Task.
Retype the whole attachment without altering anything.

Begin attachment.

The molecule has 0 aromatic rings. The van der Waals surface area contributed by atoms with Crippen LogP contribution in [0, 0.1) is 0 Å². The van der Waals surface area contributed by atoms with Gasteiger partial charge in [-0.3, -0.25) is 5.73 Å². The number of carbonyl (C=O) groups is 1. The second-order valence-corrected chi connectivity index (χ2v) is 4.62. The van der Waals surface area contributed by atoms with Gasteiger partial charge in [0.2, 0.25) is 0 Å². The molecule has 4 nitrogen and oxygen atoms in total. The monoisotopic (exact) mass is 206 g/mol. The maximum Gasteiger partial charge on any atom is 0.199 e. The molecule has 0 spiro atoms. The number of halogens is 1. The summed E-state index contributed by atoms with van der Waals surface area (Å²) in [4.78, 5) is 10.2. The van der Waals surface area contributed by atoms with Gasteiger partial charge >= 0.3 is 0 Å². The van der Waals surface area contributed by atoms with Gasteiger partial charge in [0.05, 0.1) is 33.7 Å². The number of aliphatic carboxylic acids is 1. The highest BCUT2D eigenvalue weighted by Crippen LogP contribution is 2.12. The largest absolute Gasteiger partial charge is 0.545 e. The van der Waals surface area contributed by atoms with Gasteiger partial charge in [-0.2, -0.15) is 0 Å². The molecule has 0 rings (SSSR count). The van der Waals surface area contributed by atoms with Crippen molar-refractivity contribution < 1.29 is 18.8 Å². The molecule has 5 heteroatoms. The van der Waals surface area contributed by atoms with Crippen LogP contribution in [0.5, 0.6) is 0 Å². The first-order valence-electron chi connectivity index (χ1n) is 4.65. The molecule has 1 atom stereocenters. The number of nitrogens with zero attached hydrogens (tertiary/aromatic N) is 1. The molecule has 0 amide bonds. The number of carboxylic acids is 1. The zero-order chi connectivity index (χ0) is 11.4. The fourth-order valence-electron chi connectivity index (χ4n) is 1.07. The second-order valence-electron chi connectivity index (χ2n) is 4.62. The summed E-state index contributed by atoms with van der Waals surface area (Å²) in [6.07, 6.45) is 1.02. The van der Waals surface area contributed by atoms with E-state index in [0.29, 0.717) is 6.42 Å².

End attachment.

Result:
The molecule has 0 aromatic rings. The van der Waals surface area contributed by atoms with Crippen LogP contribution in [0, 0.1) is 0 Å². The van der Waals surface area contributed by atoms with Gasteiger partial charge in [-0.3, -0.25) is 5.73 Å². The number of carbonyl (C=O) groups is 1. The second-order valence-corrected chi connectivity index (χ2v) is 4.62. The van der Waals surface area contributed by atoms with Gasteiger partial charge in [0.2, 0.25) is 0 Å². The molecule has 4 nitrogen and oxygen atoms in total. The monoisotopic (exact) mass is 206 g/mol. The maximum Gasteiger partial charge on any atom is 0.199 e. The molecule has 0 spiro atoms. The number of halogens is 1. The summed E-state index contributed by atoms with van der Waals surface area (Å²) in [4.78, 5) is 10.2. The van der Waals surface area contributed by atoms with Gasteiger partial charge >= 0.3 is 0 Å². The van der Waals surface area contributed by atoms with Gasteiger partial charge in [0.05, 0.1) is 33.7 Å². The number of aliphatic carboxylic acids is 1. The highest BCUT2D eigenvalue weighted by Crippen LogP contribution is 2.12. The largest absolute Gasteiger partial charge is 0.545 e. The van der Waals surface area contributed by atoms with Gasteiger partial charge in [-0.2, -0.15) is 0 Å². The molecule has 0 rings (SSSR count). The van der Waals surface area contributed by atoms with Crippen molar-refractivity contribution < 1.29 is 18.8 Å². The molecule has 5 heteroatoms. The van der Waals surface area contributed by atoms with Crippen LogP contribution in [0.5, 0.6) is 0 Å². The first-order valence-electron chi connectivity index (χ1n) is 4.65. The molecule has 1 atom stereocenters. The number of nitrogens with zero attached hydrogens (tertiary/aromatic N) is 1. The molecule has 0 amide bonds. The number of carboxylic acids is 1. The zero-order chi connectivity index (χ0) is 11.4. The fourth-order valence-electron chi connectivity index (χ4n) is 1.07. The second-order valence-electron chi connectivity index (χ2n) is 4.62. The summed E-state index contributed by atoms with van der Waals surface area (Å²) in [6.07, 6.45) is 1.02. The van der Waals surface area contributed by atoms with E-state index in [0.29, 0.717) is 6.42 Å².